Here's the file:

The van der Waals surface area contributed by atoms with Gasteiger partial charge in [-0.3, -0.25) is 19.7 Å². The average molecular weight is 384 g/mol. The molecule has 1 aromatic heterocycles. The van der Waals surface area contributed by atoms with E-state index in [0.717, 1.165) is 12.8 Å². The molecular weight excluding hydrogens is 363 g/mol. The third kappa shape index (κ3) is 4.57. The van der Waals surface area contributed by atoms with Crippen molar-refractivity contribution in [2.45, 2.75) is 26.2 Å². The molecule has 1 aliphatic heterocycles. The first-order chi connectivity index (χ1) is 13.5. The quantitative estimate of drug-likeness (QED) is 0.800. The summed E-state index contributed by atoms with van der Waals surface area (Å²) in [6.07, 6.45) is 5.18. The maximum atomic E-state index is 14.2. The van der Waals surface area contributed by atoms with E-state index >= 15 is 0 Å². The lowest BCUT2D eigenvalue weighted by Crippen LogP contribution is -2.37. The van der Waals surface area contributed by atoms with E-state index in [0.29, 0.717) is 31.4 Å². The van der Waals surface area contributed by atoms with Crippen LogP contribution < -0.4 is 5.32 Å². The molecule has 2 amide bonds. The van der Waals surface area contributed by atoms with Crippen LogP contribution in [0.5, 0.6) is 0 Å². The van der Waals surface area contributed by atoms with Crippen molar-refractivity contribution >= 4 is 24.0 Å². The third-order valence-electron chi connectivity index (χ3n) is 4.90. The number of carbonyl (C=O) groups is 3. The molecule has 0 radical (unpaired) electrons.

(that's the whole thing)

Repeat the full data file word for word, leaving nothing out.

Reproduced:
The van der Waals surface area contributed by atoms with Gasteiger partial charge in [-0.3, -0.25) is 19.7 Å². The average molecular weight is 384 g/mol. The molecule has 1 aromatic heterocycles. The van der Waals surface area contributed by atoms with E-state index in [0.717, 1.165) is 12.8 Å². The molecular weight excluding hydrogens is 363 g/mol. The third kappa shape index (κ3) is 4.57. The van der Waals surface area contributed by atoms with Crippen molar-refractivity contribution in [2.45, 2.75) is 26.2 Å². The molecule has 1 aliphatic heterocycles. The first-order chi connectivity index (χ1) is 13.5. The quantitative estimate of drug-likeness (QED) is 0.800. The summed E-state index contributed by atoms with van der Waals surface area (Å²) in [6.07, 6.45) is 5.18. The maximum atomic E-state index is 14.2. The van der Waals surface area contributed by atoms with E-state index >= 15 is 0 Å². The lowest BCUT2D eigenvalue weighted by Crippen LogP contribution is -2.37. The van der Waals surface area contributed by atoms with E-state index in [0.29, 0.717) is 31.4 Å². The van der Waals surface area contributed by atoms with Crippen LogP contribution < -0.4 is 5.32 Å². The molecule has 2 amide bonds. The van der Waals surface area contributed by atoms with Crippen LogP contribution in [0.5, 0.6) is 0 Å². The van der Waals surface area contributed by atoms with Crippen molar-refractivity contribution >= 4 is 24.0 Å². The third-order valence-electron chi connectivity index (χ3n) is 4.90. The number of carbonyl (C=O) groups is 3. The molecule has 0 radical (unpaired) electrons.